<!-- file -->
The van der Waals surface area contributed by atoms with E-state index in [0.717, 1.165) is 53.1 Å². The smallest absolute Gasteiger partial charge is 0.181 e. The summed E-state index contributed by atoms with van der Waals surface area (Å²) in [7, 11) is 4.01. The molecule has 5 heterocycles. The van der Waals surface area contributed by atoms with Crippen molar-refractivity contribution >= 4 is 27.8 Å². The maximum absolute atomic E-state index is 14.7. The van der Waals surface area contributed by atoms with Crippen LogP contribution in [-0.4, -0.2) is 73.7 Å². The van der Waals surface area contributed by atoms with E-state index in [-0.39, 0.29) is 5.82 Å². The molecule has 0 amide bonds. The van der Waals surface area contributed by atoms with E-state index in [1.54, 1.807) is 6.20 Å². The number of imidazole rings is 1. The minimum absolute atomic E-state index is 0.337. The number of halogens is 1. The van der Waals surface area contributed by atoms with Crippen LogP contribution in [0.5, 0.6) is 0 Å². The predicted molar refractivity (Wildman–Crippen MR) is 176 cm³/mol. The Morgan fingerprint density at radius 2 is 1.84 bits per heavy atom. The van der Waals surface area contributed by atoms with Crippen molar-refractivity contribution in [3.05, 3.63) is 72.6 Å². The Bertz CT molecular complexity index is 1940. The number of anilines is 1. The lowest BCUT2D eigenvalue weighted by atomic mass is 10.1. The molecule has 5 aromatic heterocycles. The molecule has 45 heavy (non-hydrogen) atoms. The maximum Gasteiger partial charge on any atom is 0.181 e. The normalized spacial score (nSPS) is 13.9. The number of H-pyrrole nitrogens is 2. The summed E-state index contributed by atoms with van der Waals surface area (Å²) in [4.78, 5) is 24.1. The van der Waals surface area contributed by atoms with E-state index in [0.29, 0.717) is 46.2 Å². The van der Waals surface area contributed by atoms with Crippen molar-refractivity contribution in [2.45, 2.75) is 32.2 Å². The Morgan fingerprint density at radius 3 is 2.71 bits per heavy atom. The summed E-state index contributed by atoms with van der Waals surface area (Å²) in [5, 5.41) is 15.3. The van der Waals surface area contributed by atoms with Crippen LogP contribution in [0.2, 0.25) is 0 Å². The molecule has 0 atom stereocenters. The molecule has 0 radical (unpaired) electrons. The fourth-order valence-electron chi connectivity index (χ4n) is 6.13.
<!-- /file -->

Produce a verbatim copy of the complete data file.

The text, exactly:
The van der Waals surface area contributed by atoms with E-state index in [0.717, 1.165) is 53.1 Å². The smallest absolute Gasteiger partial charge is 0.181 e. The summed E-state index contributed by atoms with van der Waals surface area (Å²) in [7, 11) is 4.01. The molecule has 5 heterocycles. The van der Waals surface area contributed by atoms with Crippen molar-refractivity contribution >= 4 is 27.8 Å². The maximum absolute atomic E-state index is 14.7. The van der Waals surface area contributed by atoms with Crippen LogP contribution in [-0.4, -0.2) is 73.7 Å². The van der Waals surface area contributed by atoms with E-state index in [-0.39, 0.29) is 5.82 Å². The molecule has 0 amide bonds. The van der Waals surface area contributed by atoms with E-state index in [1.54, 1.807) is 6.20 Å². The number of imidazole rings is 1. The minimum absolute atomic E-state index is 0.337. The number of halogens is 1. The van der Waals surface area contributed by atoms with Crippen LogP contribution in [0.5, 0.6) is 0 Å². The predicted molar refractivity (Wildman–Crippen MR) is 176 cm³/mol. The Morgan fingerprint density at radius 2 is 1.84 bits per heavy atom. The van der Waals surface area contributed by atoms with Crippen molar-refractivity contribution in [3.05, 3.63) is 72.6 Å². The Bertz CT molecular complexity index is 1940. The number of anilines is 1. The lowest BCUT2D eigenvalue weighted by atomic mass is 10.1. The molecule has 5 aromatic heterocycles. The molecule has 45 heavy (non-hydrogen) atoms. The maximum Gasteiger partial charge on any atom is 0.181 e. The normalized spacial score (nSPS) is 13.9. The number of H-pyrrole nitrogens is 2. The summed E-state index contributed by atoms with van der Waals surface area (Å²) in [4.78, 5) is 24.1. The van der Waals surface area contributed by atoms with E-state index in [0.29, 0.717) is 46.2 Å². The van der Waals surface area contributed by atoms with Crippen molar-refractivity contribution in [2.45, 2.75) is 32.2 Å². The Morgan fingerprint density at radius 3 is 2.71 bits per heavy atom. The summed E-state index contributed by atoms with van der Waals surface area (Å²) in [5, 5.41) is 15.3. The van der Waals surface area contributed by atoms with Crippen LogP contribution in [0.2, 0.25) is 0 Å². The molecule has 0 atom stereocenters. The molecule has 0 radical (unpaired) electrons. The fourth-order valence-electron chi connectivity index (χ4n) is 6.13.